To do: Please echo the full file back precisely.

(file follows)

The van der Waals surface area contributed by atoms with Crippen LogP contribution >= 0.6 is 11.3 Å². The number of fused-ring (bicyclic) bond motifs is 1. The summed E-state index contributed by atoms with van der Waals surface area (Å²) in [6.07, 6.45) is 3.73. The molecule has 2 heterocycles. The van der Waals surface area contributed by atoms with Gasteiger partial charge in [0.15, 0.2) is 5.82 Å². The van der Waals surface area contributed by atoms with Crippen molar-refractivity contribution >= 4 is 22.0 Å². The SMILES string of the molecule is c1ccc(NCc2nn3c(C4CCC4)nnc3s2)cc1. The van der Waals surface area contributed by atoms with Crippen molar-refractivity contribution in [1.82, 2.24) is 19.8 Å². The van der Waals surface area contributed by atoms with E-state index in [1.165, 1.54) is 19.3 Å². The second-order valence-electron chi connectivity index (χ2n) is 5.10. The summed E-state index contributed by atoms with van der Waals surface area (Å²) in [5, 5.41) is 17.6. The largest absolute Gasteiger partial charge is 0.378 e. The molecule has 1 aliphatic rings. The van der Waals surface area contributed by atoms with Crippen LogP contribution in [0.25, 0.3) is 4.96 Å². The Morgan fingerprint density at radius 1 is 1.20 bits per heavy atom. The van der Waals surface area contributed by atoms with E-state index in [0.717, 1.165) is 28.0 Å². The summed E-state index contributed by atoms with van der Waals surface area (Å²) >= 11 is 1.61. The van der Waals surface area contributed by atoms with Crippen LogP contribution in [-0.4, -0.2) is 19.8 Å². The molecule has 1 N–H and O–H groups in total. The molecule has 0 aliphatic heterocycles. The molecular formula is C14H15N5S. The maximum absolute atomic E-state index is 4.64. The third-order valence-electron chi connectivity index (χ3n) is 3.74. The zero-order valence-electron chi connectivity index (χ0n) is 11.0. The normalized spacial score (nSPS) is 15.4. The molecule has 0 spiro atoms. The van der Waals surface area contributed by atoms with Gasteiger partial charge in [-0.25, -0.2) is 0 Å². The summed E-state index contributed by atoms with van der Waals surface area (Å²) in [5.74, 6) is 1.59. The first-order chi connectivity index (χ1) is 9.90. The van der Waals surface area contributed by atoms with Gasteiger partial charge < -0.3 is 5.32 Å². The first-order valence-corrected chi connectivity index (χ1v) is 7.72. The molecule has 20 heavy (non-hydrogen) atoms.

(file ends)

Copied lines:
The van der Waals surface area contributed by atoms with Crippen LogP contribution >= 0.6 is 11.3 Å². The number of fused-ring (bicyclic) bond motifs is 1. The summed E-state index contributed by atoms with van der Waals surface area (Å²) in [6.07, 6.45) is 3.73. The molecule has 2 heterocycles. The van der Waals surface area contributed by atoms with Gasteiger partial charge in [0.15, 0.2) is 5.82 Å². The van der Waals surface area contributed by atoms with Crippen molar-refractivity contribution >= 4 is 22.0 Å². The SMILES string of the molecule is c1ccc(NCc2nn3c(C4CCC4)nnc3s2)cc1. The van der Waals surface area contributed by atoms with Crippen molar-refractivity contribution in [1.82, 2.24) is 19.8 Å². The van der Waals surface area contributed by atoms with E-state index in [1.165, 1.54) is 19.3 Å². The second-order valence-electron chi connectivity index (χ2n) is 5.10. The summed E-state index contributed by atoms with van der Waals surface area (Å²) in [5, 5.41) is 17.6. The largest absolute Gasteiger partial charge is 0.378 e. The molecule has 1 aliphatic rings. The van der Waals surface area contributed by atoms with Crippen LogP contribution in [0.25, 0.3) is 4.96 Å². The Morgan fingerprint density at radius 1 is 1.20 bits per heavy atom. The van der Waals surface area contributed by atoms with E-state index in [0.717, 1.165) is 28.0 Å². The summed E-state index contributed by atoms with van der Waals surface area (Å²) >= 11 is 1.61. The van der Waals surface area contributed by atoms with Crippen LogP contribution in [-0.4, -0.2) is 19.8 Å². The molecule has 1 N–H and O–H groups in total. The molecule has 0 aliphatic heterocycles. The molecular formula is C14H15N5S. The maximum absolute atomic E-state index is 4.64. The third-order valence-electron chi connectivity index (χ3n) is 3.74. The zero-order valence-electron chi connectivity index (χ0n) is 11.0. The normalized spacial score (nSPS) is 15.4. The molecule has 0 spiro atoms. The van der Waals surface area contributed by atoms with Gasteiger partial charge in [-0.25, -0.2) is 0 Å². The summed E-state index contributed by atoms with van der Waals surface area (Å²) in [5.74, 6) is 1.59. The first-order chi connectivity index (χ1) is 9.90. The van der Waals surface area contributed by atoms with Gasteiger partial charge < -0.3 is 5.32 Å². The first-order valence-corrected chi connectivity index (χ1v) is 7.72. The molecule has 20 heavy (non-hydrogen) atoms.